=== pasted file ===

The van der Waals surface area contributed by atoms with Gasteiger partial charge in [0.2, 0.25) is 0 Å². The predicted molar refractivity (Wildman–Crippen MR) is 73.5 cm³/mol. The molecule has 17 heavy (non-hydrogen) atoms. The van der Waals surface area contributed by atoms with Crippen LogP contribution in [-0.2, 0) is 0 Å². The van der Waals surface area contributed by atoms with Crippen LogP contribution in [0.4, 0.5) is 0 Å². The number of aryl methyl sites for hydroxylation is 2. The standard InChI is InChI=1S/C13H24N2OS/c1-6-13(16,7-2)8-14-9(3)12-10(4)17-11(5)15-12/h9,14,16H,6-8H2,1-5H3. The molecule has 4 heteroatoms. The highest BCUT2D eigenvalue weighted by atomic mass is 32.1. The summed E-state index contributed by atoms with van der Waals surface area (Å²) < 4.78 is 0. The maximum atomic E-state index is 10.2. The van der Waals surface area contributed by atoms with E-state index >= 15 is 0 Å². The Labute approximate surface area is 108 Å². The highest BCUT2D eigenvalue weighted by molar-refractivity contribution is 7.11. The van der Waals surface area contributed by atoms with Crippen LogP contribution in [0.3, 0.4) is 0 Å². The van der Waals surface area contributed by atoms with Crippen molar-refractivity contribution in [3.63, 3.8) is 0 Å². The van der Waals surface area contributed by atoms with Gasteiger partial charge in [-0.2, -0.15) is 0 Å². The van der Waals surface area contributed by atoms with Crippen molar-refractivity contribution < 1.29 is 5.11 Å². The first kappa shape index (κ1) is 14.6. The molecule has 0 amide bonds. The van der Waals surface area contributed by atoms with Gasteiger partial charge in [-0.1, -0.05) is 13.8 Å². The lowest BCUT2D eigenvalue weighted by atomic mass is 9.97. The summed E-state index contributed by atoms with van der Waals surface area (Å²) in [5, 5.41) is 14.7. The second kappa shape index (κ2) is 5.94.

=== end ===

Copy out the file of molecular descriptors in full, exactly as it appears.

The van der Waals surface area contributed by atoms with Gasteiger partial charge in [0.2, 0.25) is 0 Å². The predicted molar refractivity (Wildman–Crippen MR) is 73.5 cm³/mol. The molecule has 17 heavy (non-hydrogen) atoms. The van der Waals surface area contributed by atoms with Crippen LogP contribution in [-0.2, 0) is 0 Å². The van der Waals surface area contributed by atoms with Crippen LogP contribution in [0.4, 0.5) is 0 Å². The number of aryl methyl sites for hydroxylation is 2. The standard InChI is InChI=1S/C13H24N2OS/c1-6-13(16,7-2)8-14-9(3)12-10(4)17-11(5)15-12/h9,14,16H,6-8H2,1-5H3. The molecule has 4 heteroatoms. The highest BCUT2D eigenvalue weighted by atomic mass is 32.1. The summed E-state index contributed by atoms with van der Waals surface area (Å²) < 4.78 is 0. The maximum atomic E-state index is 10.2. The van der Waals surface area contributed by atoms with E-state index >= 15 is 0 Å². The Labute approximate surface area is 108 Å². The highest BCUT2D eigenvalue weighted by molar-refractivity contribution is 7.11. The van der Waals surface area contributed by atoms with Crippen LogP contribution in [0.3, 0.4) is 0 Å². The van der Waals surface area contributed by atoms with Crippen molar-refractivity contribution in [3.63, 3.8) is 0 Å². The van der Waals surface area contributed by atoms with Gasteiger partial charge in [-0.2, -0.15) is 0 Å². The van der Waals surface area contributed by atoms with Crippen molar-refractivity contribution < 1.29 is 5.11 Å². The first kappa shape index (κ1) is 14.6. The molecule has 0 amide bonds. The van der Waals surface area contributed by atoms with Gasteiger partial charge in [-0.1, -0.05) is 13.8 Å². The lowest BCUT2D eigenvalue weighted by atomic mass is 9.97. The summed E-state index contributed by atoms with van der Waals surface area (Å²) in [5, 5.41) is 14.7. The second kappa shape index (κ2) is 5.94.